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The Importance of a Police Report in Your Personal Injury Case

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If you are injured as a result of someone’s negligence or recklessness, you will need to prove they are liable for your injuries. If you are unable to prove liability using evidence, you will not be able to recover compensation. A police report is one of the most valuable pieces of evidence you can use to prove liability. Here’s why.

How to File a Police Report

A police report is filed after a police officer responds to an incident. It is usually created on-site and can be accessed shortly after the incident. A police report contains a description of the incident as well as the officer’s perception of what occurred.

Additionally, a police report can be filed if the victim goes to the police station within 24 hours of the accident and asks to file a report. In these instances, the victim will usually be interviewed by officers at the station prior to the submission of their report.

If you need to go to the hospital after the accident, you can also request that the police meet you at the hospital to file their report.

What is included in a police report?

A police report contains all of the following information:

  • The time and location of the incident
  • All parties involved in the incident
  • The officer’s personal opinions on the liable party
  • Witness contact information
  • Statements from all relevant parties
  • Citations
  • Description of any property damage or injuries

After the officer takes your information, make sure to ask for a copy of the police report. Depending on where you live, the officer may be able to give you a copy of the report immediately. If you are unable to obtain a copy of the police report right after the accident, contact the department that responded and request a copy.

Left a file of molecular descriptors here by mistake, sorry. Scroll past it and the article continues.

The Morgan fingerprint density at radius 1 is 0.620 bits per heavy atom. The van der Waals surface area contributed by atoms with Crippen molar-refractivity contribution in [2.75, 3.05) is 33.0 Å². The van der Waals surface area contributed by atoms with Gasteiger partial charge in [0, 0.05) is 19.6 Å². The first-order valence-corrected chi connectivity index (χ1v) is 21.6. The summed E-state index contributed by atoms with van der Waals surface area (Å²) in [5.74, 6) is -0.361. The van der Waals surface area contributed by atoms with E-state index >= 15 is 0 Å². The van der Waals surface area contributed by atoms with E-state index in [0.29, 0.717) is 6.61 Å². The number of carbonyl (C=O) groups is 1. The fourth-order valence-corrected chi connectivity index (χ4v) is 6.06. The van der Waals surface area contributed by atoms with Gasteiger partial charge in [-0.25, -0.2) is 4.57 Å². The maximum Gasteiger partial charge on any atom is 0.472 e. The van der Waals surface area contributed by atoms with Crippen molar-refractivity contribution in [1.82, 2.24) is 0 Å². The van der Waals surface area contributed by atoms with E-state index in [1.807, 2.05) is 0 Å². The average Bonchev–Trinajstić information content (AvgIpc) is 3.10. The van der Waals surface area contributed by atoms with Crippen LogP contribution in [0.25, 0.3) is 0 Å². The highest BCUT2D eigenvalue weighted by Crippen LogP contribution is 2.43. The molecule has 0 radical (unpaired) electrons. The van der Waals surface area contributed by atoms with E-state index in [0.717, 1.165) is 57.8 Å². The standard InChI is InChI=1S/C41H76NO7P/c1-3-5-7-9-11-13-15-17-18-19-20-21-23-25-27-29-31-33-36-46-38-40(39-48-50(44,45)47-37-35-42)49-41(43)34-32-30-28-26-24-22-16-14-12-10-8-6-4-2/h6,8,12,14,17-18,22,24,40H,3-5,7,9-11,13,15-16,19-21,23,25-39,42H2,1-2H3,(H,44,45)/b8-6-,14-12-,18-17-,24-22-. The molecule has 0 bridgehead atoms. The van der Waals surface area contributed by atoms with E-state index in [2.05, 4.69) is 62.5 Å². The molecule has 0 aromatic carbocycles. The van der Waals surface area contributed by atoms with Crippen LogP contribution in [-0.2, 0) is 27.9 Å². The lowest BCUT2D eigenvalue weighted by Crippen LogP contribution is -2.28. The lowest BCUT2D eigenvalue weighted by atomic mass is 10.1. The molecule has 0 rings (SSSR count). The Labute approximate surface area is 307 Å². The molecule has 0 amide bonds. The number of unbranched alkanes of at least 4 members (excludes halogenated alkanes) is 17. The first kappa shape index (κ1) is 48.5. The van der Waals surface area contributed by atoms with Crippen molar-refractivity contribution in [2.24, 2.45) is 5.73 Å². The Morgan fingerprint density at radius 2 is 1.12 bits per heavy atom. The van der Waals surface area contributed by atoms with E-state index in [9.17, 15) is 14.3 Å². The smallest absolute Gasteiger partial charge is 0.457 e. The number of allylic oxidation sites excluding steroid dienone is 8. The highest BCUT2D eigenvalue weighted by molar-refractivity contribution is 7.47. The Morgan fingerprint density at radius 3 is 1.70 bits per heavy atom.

A Police Report Is Important for Personal Injury Cases

Once the at-fault party’s insurance company learns of the accident, it will request a copy of the police report. From there, it will turn the report over to its insurance adjuster, who will subsequently evaluate its contents and make a decision regarding what transpired and who is to blame.

After they have finished their initial evaluation, the insurance adjuster will conduct their own investigation. Once this is completed, the adjuster may agree with the contents of the police report or object to some of the information while agreeing with other information.

If the insurance adjuster feels you are liable for the damages and pushes back against the police report, having the police corroborate your version of the story in the report can greatly bolster your case.


Unfortunately, police reports are not typically counted as admissible evidence in court. That is because the court considers the information therein to be hearsay. However, police reports can come in handy during settlement negotiations. 

A qualified personal injury attorney will understand how to use the police report as leverage during negotiations to advocate for a fair settlement claim. While the report itself may not be admissible, the information in it can be used to construct an airtight case. 

Injured? Contact Hunt Law Today

If you have been injured as a result of someone else’s negligence or recklessness, Hunt Law wants to hear from you. We have nearly two decades of experience serving the Northern New Mexico area in matters related to personal injury, catastrophic injury, medical malpractice, and wrongful death.

Our years of experience helping people just like yourself have given us a valuable understanding of the law that we will gladly use to assist you with your case. Contact Hunt Law today and let us know how we can help.